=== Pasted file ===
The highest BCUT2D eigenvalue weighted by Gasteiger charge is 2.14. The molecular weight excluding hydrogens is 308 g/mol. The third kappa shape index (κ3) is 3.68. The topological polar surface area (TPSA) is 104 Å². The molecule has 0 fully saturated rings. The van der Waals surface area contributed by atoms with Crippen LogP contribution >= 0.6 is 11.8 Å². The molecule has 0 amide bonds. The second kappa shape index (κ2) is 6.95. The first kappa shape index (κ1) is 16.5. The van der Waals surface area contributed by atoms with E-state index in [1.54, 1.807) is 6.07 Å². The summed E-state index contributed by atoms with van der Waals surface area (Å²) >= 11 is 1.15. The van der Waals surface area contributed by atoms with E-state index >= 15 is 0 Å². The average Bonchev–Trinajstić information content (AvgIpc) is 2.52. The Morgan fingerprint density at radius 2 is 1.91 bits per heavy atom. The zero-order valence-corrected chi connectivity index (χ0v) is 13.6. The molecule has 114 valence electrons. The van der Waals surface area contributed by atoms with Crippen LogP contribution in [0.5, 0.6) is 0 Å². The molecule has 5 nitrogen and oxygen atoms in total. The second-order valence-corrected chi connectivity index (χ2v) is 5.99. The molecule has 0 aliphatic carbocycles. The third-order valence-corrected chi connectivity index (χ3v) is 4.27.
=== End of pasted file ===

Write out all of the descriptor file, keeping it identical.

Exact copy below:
The highest BCUT2D eigenvalue weighted by Gasteiger charge is 2.14. The molecular weight excluding hydrogens is 308 g/mol. The third kappa shape index (κ3) is 3.68. The topological polar surface area (TPSA) is 104 Å². The molecule has 0 fully saturated rings. The van der Waals surface area contributed by atoms with Crippen LogP contribution >= 0.6 is 11.8 Å². The molecule has 0 amide bonds. The second kappa shape index (κ2) is 6.95. The first kappa shape index (κ1) is 16.5. The van der Waals surface area contributed by atoms with E-state index in [1.54, 1.807) is 6.07 Å². The summed E-state index contributed by atoms with van der Waals surface area (Å²) >= 11 is 1.15. The van der Waals surface area contributed by atoms with E-state index >= 15 is 0 Å². The average Bonchev–Trinajstić information content (AvgIpc) is 2.52. The Morgan fingerprint density at radius 2 is 1.91 bits per heavy atom. The zero-order valence-corrected chi connectivity index (χ0v) is 13.6. The molecule has 114 valence electrons. The van der Waals surface area contributed by atoms with Crippen LogP contribution in [0.5, 0.6) is 0 Å². The molecule has 5 nitrogen and oxygen atoms in total. The second-order valence-corrected chi connectivity index (χ2v) is 5.99. The molecule has 0 aliphatic carbocycles. The third-order valence-corrected chi connectivity index (χ3v) is 4.27.